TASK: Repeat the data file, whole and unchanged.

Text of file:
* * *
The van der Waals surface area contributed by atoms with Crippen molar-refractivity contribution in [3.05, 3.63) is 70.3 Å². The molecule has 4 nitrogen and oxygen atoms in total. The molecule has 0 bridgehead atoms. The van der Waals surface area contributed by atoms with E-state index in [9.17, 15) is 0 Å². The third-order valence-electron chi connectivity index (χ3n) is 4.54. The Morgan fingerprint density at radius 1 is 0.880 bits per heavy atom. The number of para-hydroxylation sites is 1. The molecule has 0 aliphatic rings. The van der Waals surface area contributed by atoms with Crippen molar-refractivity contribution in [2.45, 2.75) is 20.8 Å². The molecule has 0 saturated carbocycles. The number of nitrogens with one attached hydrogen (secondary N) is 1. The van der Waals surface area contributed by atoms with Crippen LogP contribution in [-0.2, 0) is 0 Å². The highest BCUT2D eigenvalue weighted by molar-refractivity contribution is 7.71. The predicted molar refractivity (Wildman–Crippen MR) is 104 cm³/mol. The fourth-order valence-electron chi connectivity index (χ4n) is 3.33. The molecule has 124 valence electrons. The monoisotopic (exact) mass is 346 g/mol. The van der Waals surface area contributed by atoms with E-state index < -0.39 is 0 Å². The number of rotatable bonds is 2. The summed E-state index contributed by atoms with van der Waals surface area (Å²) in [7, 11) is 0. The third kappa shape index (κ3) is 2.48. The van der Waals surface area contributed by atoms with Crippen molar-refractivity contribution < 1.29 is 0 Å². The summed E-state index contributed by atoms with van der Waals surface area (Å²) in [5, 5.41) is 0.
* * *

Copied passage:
The van der Waals surface area contributed by atoms with Crippen molar-refractivity contribution in [3.05, 3.63) is 70.3 Å². The molecule has 4 nitrogen and oxygen atoms in total. The molecule has 0 bridgehead atoms. The van der Waals surface area contributed by atoms with E-state index in [9.17, 15) is 0 Å². The third-order valence-electron chi connectivity index (χ3n) is 4.54. The Morgan fingerprint density at radius 1 is 0.880 bits per heavy atom. The number of para-hydroxylation sites is 1. The molecule has 0 aliphatic rings. The van der Waals surface area contributed by atoms with Crippen molar-refractivity contribution in [2.45, 2.75) is 20.8 Å². The molecule has 0 saturated carbocycles. The number of nitrogens with one attached hydrogen (secondary N) is 1. The van der Waals surface area contributed by atoms with Crippen LogP contribution in [-0.2, 0) is 0 Å². The highest BCUT2D eigenvalue weighted by molar-refractivity contribution is 7.71. The predicted molar refractivity (Wildman–Crippen MR) is 104 cm³/mol. The fourth-order valence-electron chi connectivity index (χ4n) is 3.33. The molecule has 124 valence electrons. The monoisotopic (exact) mass is 346 g/mol. The van der Waals surface area contributed by atoms with E-state index < -0.39 is 0 Å². The number of rotatable bonds is 2. The summed E-state index contributed by atoms with van der Waals surface area (Å²) in [7, 11) is 0. The third kappa shape index (κ3) is 2.48. The van der Waals surface area contributed by atoms with Crippen molar-refractivity contribution < 1.29 is 0 Å². The summed E-state index contributed by atoms with van der Waals surface area (Å²) in [5, 5.41) is 0.